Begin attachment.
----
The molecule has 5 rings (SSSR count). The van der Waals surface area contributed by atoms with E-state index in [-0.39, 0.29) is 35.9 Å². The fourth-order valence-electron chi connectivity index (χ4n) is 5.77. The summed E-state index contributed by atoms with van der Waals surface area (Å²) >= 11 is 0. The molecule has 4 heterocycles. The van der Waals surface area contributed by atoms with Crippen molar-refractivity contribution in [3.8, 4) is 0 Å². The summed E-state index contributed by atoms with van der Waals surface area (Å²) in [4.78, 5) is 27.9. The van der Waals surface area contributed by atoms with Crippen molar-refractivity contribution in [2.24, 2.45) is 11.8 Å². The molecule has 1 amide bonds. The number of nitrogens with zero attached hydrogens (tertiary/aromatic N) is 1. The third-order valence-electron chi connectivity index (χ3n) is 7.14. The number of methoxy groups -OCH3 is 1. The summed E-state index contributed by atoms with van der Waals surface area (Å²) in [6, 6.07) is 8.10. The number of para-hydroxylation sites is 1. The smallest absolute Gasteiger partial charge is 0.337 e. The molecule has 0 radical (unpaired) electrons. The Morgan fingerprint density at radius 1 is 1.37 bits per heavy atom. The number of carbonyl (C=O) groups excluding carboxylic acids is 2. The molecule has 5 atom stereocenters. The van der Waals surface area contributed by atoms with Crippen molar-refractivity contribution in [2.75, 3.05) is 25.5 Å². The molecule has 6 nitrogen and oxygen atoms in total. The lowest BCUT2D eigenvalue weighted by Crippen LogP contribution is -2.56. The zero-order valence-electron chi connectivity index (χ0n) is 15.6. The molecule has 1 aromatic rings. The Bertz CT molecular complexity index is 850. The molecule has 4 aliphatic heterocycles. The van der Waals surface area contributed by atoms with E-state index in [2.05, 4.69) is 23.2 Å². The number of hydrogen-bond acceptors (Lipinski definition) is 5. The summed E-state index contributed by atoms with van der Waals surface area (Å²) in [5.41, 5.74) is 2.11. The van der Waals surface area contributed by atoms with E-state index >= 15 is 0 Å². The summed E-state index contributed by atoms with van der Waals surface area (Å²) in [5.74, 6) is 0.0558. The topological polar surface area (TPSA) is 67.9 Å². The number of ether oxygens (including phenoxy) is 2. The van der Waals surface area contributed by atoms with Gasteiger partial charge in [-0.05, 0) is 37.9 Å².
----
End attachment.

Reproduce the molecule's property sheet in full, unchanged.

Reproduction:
The molecule has 5 rings (SSSR count). The van der Waals surface area contributed by atoms with E-state index in [-0.39, 0.29) is 35.9 Å². The fourth-order valence-electron chi connectivity index (χ4n) is 5.77. The summed E-state index contributed by atoms with van der Waals surface area (Å²) >= 11 is 0. The molecule has 4 heterocycles. The van der Waals surface area contributed by atoms with Crippen molar-refractivity contribution in [3.8, 4) is 0 Å². The summed E-state index contributed by atoms with van der Waals surface area (Å²) in [4.78, 5) is 27.9. The van der Waals surface area contributed by atoms with Crippen molar-refractivity contribution in [2.24, 2.45) is 11.8 Å². The molecule has 1 amide bonds. The number of nitrogens with zero attached hydrogens (tertiary/aromatic N) is 1. The third-order valence-electron chi connectivity index (χ3n) is 7.14. The number of methoxy groups -OCH3 is 1. The summed E-state index contributed by atoms with van der Waals surface area (Å²) in [6, 6.07) is 8.10. The number of para-hydroxylation sites is 1. The smallest absolute Gasteiger partial charge is 0.337 e. The molecule has 0 radical (unpaired) electrons. The Morgan fingerprint density at radius 1 is 1.37 bits per heavy atom. The number of carbonyl (C=O) groups excluding carboxylic acids is 2. The molecule has 5 atom stereocenters. The van der Waals surface area contributed by atoms with Crippen molar-refractivity contribution in [2.75, 3.05) is 25.5 Å². The molecule has 6 nitrogen and oxygen atoms in total. The lowest BCUT2D eigenvalue weighted by Crippen LogP contribution is -2.56. The zero-order valence-electron chi connectivity index (χ0n) is 15.6. The molecule has 1 aromatic rings. The Bertz CT molecular complexity index is 850. The molecule has 4 aliphatic heterocycles. The van der Waals surface area contributed by atoms with E-state index in [2.05, 4.69) is 23.2 Å². The number of hydrogen-bond acceptors (Lipinski definition) is 5. The summed E-state index contributed by atoms with van der Waals surface area (Å²) in [5.41, 5.74) is 2.11. The van der Waals surface area contributed by atoms with E-state index >= 15 is 0 Å². The summed E-state index contributed by atoms with van der Waals surface area (Å²) in [5.74, 6) is 0.0558. The topological polar surface area (TPSA) is 67.9 Å². The number of ether oxygens (including phenoxy) is 2. The van der Waals surface area contributed by atoms with Gasteiger partial charge in [-0.05, 0) is 37.9 Å².